DISA-led IT strategies will prove critical as the budget ax falls on the Defense Department, DOD Deputy Secretary William Lynn says.
As the Defense Department faces an ominous budget battle and rapidly evolving wartime requirements, IT is taking on a growing, prominent role in defense transformation, DOD Deputy Secretary William Lynn said Aug. 16.
That role is increasingly being filled by the Defense Information Systems Agency, which provides an IT and communications infrastructure that is expanding in capacity and importance.
“Changes in information technologies have revolutionized how our militaries organize, train and fight. The information backbone DISA enables our most important military capabilities,” Lynn told the audience at the DISA Customer and Industry Forum in Baltimore.
"From ISR and global strike to navigation and command and control, our defense community relies on the networks you are responsible for to keep America safe," he said. "You provide the IT foundation for the most effective fighting force in the world. And you do so at a time where technology is not stagnant, but rather in a constant and rapid state of evolution.”
That focus on IT, much of which hinges on DISA-led strategies, will only continue to grow in significance as Washington’s budget clamp-down exacts deep cuts in defense spending, Lynn noted.
“For the past decade, we have lived in a world where we could meet new security challenges with increased resources. Those days are over. We are going to have to make hard choices – our challenge is to accommodate changing fiscal circumstances without undercutting our military effectiveness,” he said. “IT has a unique role in contributing to the budget drawdown. Given the potential savings generated by IT efficiencies, IT is also helping us manage our fiscal situation.”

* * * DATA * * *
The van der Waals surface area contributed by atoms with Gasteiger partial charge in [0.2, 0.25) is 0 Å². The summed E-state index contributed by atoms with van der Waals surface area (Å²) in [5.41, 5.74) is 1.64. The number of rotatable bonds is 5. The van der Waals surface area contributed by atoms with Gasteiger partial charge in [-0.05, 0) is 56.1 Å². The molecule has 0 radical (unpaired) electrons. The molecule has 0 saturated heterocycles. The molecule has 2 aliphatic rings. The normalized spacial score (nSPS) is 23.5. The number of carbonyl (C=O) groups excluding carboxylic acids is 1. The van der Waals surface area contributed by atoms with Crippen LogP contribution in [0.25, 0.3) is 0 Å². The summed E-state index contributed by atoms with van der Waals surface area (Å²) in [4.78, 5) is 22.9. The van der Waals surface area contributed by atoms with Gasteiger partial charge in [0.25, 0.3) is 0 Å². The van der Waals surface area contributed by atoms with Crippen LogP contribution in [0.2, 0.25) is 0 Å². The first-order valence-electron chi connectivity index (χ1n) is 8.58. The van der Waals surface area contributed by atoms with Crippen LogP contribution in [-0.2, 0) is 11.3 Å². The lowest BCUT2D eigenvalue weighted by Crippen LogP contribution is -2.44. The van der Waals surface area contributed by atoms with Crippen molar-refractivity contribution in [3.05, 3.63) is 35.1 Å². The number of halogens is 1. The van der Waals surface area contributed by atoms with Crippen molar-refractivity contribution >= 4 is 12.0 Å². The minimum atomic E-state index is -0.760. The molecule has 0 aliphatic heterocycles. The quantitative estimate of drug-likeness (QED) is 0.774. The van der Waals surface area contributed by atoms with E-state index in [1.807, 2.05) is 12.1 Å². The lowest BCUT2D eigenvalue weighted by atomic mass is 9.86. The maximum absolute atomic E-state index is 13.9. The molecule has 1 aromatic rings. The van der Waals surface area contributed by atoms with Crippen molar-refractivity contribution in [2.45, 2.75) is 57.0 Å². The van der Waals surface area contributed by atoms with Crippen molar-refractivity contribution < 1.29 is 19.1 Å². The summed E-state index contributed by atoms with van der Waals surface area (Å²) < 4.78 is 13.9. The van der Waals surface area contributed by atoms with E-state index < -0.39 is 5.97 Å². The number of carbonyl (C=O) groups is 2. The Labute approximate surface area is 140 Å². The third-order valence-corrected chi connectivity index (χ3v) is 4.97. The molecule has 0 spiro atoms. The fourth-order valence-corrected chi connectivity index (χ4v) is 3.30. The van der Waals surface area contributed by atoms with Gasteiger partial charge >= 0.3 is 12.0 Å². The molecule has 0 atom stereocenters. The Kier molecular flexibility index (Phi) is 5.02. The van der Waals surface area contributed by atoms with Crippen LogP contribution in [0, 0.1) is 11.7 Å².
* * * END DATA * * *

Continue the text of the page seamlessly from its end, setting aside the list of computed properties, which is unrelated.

However, DOD’s increasing dependence on IT networks and capabilities, coupled with the military’s still-young presence in the cyber realm, were among the chief factors in the recent release of the department’s Defense Strategy for Operating in Cyberspace, he said. He pointed out that defense IT and the cyber threat are intertwined.
“The reality is that our reliance on IT presents a significant vulnerability,” said Lynn. “This kind of cyber exploitation does not have the dramatic impact of a conventional military attack. But over the long term it has a deeply corrosive effect. It blunts our edge in military technology.”
According to Lynn, DISA’s unique posture and resources are critical to national defense against the cyber threat.
“DISA plays a crucial role in our effort to address the cyber threat, and a key role in each part of the strategy,” Lynn said. “Nowhere is this role more important that DISA’s support of [U.S. Cyber Command]. Together with [the Cyber Command], DISA has operational control over our defense networks. Being co-located alongside CyberCom [at Ft. Meade, Md.] will strengthen each organization and reinforce our cybersecurity efforts.”
In his comments, Lynn also stressed the importance of the private sector in establishing cybersecurity policy and securing national interests in cyberspace. He highlighted progress being made in the Defense Industrial Base Cyber Pilot program, a public-private partnership effort to share threat intelligence that was rolled out with the DOD cyber strategy in July.
Lynn said that his office is in the middle of an initial 90-day pilot initiative that has already stopped hundreds of intrusions, and an expansion to include more agencies and organizations is under consideration.